Growing in Gratitude
Mirroring the Early Church’s model of service and sharing
In a soft yet firm voice, a congregant shared his testimony with the church: “I thank God for my family, our health and our life. God is good!”
These simple words of gratitude, which had been translated from French to English, were deeply moving because we knew his story.
As a recently resettled Congolese refugee, Sawa (name changed) came to America with a handful of family members. Just prior to his arrival, he lost most of his loved ones due to the war. He nearly lost his own life when a militant choked him, causing permanent vocal cord damage. But Sawa never stopped praising the Lord.
So, when Sawa shared how thankful he was for his family, his health and his life, we knew he meant every word. Afterward, there was a moment of reflective silence followed by applause.
If this man can give thanks to God after all he has endured, it seems I ought to be grateful in every season (Philippians 4:6; 1 Thessalonians 5:18). Yet I grumble ... too often.
This has led me to wonder, How can we increase gratitude in our lives — and in our churches? As I examine the Book of Acts, two verbs come to mind: serve and share.
After the Day of Pentecost, the Early Church became a flourishing community of people who encouraged, cared for, and served one another (Acts 2:42-47). They did all this with “glad and sincere hearts,” praising God, who “added to their number daily those who were being saved.” I believe today’s churches can grow in gratitude by mirroring the first-century model of service.
A 2016 study from the University of Pittsburgh and the University of California, Los Angeles, concluded that serving others brings neurological benefits, such as decreased stress, that contribute to well-being. In fact, researchers discovered the rewards were greater for those serving than for those receiving service.
This is consistent with Paul’s teaching. In Acts 20:35, he reminded the Ephesian church of his example of service and urged them to remember the words of Jesus: “It is more blessed to give than to receive.” People who participate in global missions often have a greater appreciation for the blessings in their lives because they have witnessed the struggles of those in other parts of the world.
If people do not hear about God’s wondrous works, they can never anticipate them, let alone be grateful for them.
Of course, suffering and brokenness exist in every nation — and every neighborhood. Engaging the local church in community missions will help increase gratitude as members live out God’s compassion daily.
One way to do this is by working with schools, law enforcement, hospitals or social service agencies. Such strategic partnerships exponentially increase the capacity to serve the targeted demographics.
Sawa’s family relied heavily on community support for the first year after arriving in the U.S. Now they help other refugees learn their new normal. Sawa has always been a grateful man. But his gratitude increased when he was able to serve others as the Lord enabled him.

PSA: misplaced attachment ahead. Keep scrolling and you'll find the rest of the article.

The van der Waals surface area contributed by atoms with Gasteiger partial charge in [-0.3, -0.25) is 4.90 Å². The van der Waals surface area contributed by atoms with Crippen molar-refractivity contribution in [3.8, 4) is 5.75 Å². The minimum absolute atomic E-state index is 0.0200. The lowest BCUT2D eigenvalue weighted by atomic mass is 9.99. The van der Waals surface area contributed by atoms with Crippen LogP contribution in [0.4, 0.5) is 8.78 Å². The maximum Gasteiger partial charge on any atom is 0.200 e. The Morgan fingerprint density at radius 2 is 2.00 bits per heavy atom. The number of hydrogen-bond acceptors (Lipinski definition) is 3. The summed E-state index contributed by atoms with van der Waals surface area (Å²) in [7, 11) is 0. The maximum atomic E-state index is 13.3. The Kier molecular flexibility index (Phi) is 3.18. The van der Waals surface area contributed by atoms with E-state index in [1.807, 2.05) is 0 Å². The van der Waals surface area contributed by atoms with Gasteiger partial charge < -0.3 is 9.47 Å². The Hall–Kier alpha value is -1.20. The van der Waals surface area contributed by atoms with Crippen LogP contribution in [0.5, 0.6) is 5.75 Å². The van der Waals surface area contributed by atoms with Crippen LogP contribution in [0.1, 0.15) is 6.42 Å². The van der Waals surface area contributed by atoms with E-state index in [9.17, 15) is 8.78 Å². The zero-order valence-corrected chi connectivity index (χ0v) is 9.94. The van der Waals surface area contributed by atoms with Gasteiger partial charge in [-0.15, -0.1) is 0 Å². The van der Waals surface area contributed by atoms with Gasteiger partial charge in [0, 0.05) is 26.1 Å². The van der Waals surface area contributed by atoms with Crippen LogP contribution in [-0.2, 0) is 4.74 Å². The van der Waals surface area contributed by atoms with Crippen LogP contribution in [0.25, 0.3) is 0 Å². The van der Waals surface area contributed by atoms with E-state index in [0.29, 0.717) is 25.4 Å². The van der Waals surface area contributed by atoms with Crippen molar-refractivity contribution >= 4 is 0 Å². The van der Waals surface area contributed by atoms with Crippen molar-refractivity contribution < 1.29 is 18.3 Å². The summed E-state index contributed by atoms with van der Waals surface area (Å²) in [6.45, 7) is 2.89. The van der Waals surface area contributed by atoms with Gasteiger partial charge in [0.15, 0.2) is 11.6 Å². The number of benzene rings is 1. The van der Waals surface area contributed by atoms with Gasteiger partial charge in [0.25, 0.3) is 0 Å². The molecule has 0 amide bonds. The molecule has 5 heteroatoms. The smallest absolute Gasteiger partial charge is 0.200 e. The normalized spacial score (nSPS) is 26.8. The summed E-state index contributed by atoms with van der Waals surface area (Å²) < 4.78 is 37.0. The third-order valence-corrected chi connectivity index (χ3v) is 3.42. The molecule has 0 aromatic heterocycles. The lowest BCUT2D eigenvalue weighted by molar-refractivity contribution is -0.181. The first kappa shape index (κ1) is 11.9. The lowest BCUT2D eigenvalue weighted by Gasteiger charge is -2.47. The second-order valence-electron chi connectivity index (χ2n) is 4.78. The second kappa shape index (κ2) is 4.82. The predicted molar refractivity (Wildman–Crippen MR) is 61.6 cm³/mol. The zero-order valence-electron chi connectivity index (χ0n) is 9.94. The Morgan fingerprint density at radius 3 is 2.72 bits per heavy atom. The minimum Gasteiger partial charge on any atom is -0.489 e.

The Early Church faced opposition and persecution. The Church could easily have dissolved after witnessing the death of Stephen for his faith in Christ (Acts 7). Instead, they continued growing, and even multiplying — carrying the gospel beyond Jerusalem, as recorded in the rest of the Book of Acts. God was with them everywhere they went, helping them, empowering them, and confirming the message through signs and wonders.
Sharing the good news also means sharing our own miracle stories, as Peter did in Acts 12:17. In fact, the testimonies of Christians provide some of the most convincing evidence of God’s divine power, sustaining grace and steadfast love. Our stories can edify the body of Christ, expand God’s kingdom, and increase faith and gratitude. How does your church steward those valuable testimonies?
Incorporating testimonies into services is one way to highlight God’s work in the church. In every congregation, there are broken people who need divine intervention in their situations. Telling the stories of what God has done for others increases their faith as they anticipate miracles in their own lives.
Sharing impromptu testimonies during a main service may be challenging for larger churches. However, a pastor can still increase gratitude in the church’s DNA by publicly celebrating answered prayers or creatively communicating the congregation’s testimonies via social media platforms. The point is, if people do not hear about God’s wondrous works, they can never anticipate them, let alone be grateful for them.
In All Circumstances
As you guide your church to have an increasingly grateful heart, remember that Jesus gave thanks to His Father during the Last Supper, knowing He would soon endure the agony of the Cross.
Model gratitude at all times — especially in the face of trials — and your congregation will learn to do the same.
This article originally appeared in the November/December 2019 edition of Influence magazine.